Deena C. Bouknight – Contributing Writer
Although plans have been sidelined because of COVID-19, more historically significant women will eventually be added to the Women’s History Trail (WHT) to convey important contributions to Franklin and Macon County. One of those women is Nan Ray.
“There will be a plaque honoring Nan Ray at Ray’s Chapel,” said Mary Polanski, who is on the Women’s History Trail leadership team. Nan, a former slave, moved to Franklin after the Civil War to attend a school for black children. She married her husband, Matt, in 1879 and together they were influential in the AME Zion church, currently an abandoned structure on Green Street in Franklin.
AME Zion was just one of several black churches that cropped up in Macon County and became the center of social life, around which many activities revolved in the later 1800s to early 1900s, according to “The Heritage of Macon County North Carolina.” The church was known as Ray’s Chapel AME Zion because Matt, a former slave, was able to give land on which the church building would be built. The Rays’ children were well known in the community.
The most nationally recognized descendant of Nan and Matt Ray is their grandson, Eddie, now in his 90s and living in Gastonia, who made his mark in the recording industry. In spring, before the pandemic led to weeks of mandated shelter-in-place, Eddie planned to attend an event honoring his grandmother and her plaque on the Women’s History Trail. Eddie’s illustrious career as vice president of Capitol-Tower Records in Hollywood, Calif., reportedly the first African-American to hold such a position, is detailed in a book, “Against All Odds: The Remarkable Life Story of Eddie Ray, A Pioneer Music Man.” Because of his roots in Macon County, Eddie’s book is available at the Macon County Historical Museum. Eddie worked in the recording industry with such greats Fats Domino, Ricky Nelson, Slim Whitman, and many more, especially during his time with Imperial Records.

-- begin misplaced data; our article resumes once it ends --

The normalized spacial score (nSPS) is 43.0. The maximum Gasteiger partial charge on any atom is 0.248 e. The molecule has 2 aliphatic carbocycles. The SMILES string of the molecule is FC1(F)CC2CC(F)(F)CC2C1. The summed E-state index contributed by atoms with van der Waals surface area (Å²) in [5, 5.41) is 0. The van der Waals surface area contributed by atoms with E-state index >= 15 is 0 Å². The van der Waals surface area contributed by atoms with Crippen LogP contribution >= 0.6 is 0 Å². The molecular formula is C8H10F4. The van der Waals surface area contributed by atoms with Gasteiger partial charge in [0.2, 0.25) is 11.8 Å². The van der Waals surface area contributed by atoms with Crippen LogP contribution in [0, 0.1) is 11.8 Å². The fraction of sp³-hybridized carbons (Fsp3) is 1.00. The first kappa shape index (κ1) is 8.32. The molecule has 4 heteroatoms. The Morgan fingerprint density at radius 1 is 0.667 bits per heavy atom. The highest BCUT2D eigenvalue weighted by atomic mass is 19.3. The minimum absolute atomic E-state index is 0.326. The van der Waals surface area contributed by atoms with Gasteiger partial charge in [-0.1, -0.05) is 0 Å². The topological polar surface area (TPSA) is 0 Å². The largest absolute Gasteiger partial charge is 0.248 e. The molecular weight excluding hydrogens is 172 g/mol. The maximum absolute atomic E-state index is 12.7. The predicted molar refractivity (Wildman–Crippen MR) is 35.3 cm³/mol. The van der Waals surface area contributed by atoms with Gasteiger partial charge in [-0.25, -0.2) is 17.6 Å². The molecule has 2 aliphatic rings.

In the autobiography, Eddie shares the poignant moment when he left Franklin: “The day finally came when I was to leave home for the first time. I was 16 years old, on my way to Connecticut for the summer. I felt a mixture of both excitement and fear. My father took me to the bus station at the town drug store in Franklin to catch the 6 p.m. bus to Asheville, where I’d then take the nighttime train headed north.”
“The Ray family was planning to be in town for a reunion over Memorial Day, but thanks to COVID, that got squashed,” said Town of Franklin Vice Mayor Barbara McRae, adding that she hopes the Nan Ray plaque – and others – might be unveiled sometime in the near future. She also expressed hope for “traction” regarding the effort to restore the Green Street Ray’s Chapel structure, which in 1949 replaced the original 1865 Harrison Avenue church.
Macon County News reported on March 8, 2018: “Restoration [of Ray’s Chapel] would honor the black residents whose lives were once entwined with the church and show that the town values the contributions and uniqueness of all its citizens,” said McRae.
Another eventual stop on the Women’s History Trail will be to see Ethel Kennedy Mills’ plaque at All Saints Episcopal Church – St. Cyprian Chapel in Franklin and to learn about her importance in the African American community.
“She was an admired educator,” said Polanski. According to “School Segregation in Western North Carolina: A History, 1860s-1970s,” Mills began her career as teacher at age 15 and she taught during her 50-year career at Arden Colored School, Brevard Rosenwald School, and others. Her father was Rev. James Thomas Kennedy, who helped build St. Cyprian, which was a focal point of education for African Americans in Macon County for many years.
In the book, “School Segregation in Western North Carolina: A History, 1860s-1970,” by Betty Jamerson Reed, Ethel Kennedy Mills is featured.
“In Franklin, North Carolina, there existed a strong black presence even though the population was not large in Macon County. Early schools existed in various communities. Following the ‘separate but equal’ ruling, schools were established for black children.” According to the book, Mills gleaned from her father the importance of a well-rounded education, teaching life skills, such as cooking and sewing, as well as academic subjects. Even after retirement, Mills worked in various education capacities, such as Head Start and with libraries.
Although there is no set date to unveil the Nan Ray and Ethel Kennedy Mills plaques for the ongoing Women’s History Trail effort in Franklin, there is information about the two women at the Historical Museum of Macon County. In fact, Women’s History Trail currently features an informational and photo display in the museum’s front window.